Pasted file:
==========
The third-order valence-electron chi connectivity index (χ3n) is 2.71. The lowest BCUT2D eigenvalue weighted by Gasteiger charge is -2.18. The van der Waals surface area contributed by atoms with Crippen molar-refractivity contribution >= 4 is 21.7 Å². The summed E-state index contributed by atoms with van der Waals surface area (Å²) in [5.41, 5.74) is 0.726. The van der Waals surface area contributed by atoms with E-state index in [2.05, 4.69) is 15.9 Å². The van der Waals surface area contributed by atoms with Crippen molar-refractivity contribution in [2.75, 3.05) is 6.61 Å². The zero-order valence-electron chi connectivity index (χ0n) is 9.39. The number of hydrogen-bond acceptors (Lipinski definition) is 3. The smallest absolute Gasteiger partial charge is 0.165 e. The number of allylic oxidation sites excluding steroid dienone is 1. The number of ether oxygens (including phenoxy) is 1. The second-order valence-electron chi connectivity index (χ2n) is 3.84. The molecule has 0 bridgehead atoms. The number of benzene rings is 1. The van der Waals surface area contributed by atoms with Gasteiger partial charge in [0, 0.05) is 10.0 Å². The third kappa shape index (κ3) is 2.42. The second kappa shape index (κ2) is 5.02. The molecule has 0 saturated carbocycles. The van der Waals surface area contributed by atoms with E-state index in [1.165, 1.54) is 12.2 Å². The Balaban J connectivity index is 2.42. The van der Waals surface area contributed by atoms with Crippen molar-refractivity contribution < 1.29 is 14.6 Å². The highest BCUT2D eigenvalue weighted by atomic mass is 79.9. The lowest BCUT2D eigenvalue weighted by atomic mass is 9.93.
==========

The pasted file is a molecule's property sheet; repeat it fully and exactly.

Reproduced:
The third-order valence-electron chi connectivity index (χ3n) is 2.71. The lowest BCUT2D eigenvalue weighted by Gasteiger charge is -2.18. The van der Waals surface area contributed by atoms with Crippen molar-refractivity contribution >= 4 is 21.7 Å². The summed E-state index contributed by atoms with van der Waals surface area (Å²) in [5.41, 5.74) is 0.726. The van der Waals surface area contributed by atoms with E-state index in [2.05, 4.69) is 15.9 Å². The van der Waals surface area contributed by atoms with Crippen molar-refractivity contribution in [2.75, 3.05) is 6.61 Å². The zero-order valence-electron chi connectivity index (χ0n) is 9.39. The number of hydrogen-bond acceptors (Lipinski definition) is 3. The smallest absolute Gasteiger partial charge is 0.165 e. The number of allylic oxidation sites excluding steroid dienone is 1. The number of ether oxygens (including phenoxy) is 1. The second-order valence-electron chi connectivity index (χ2n) is 3.84. The molecule has 0 bridgehead atoms. The number of benzene rings is 1. The van der Waals surface area contributed by atoms with Gasteiger partial charge in [0, 0.05) is 10.0 Å². The third kappa shape index (κ3) is 2.42. The second kappa shape index (κ2) is 5.02. The molecule has 0 saturated carbocycles. The van der Waals surface area contributed by atoms with E-state index in [1.165, 1.54) is 12.2 Å². The Balaban J connectivity index is 2.42. The van der Waals surface area contributed by atoms with Crippen molar-refractivity contribution < 1.29 is 14.6 Å². The highest BCUT2D eigenvalue weighted by atomic mass is 79.9. The lowest BCUT2D eigenvalue weighted by atomic mass is 9.93.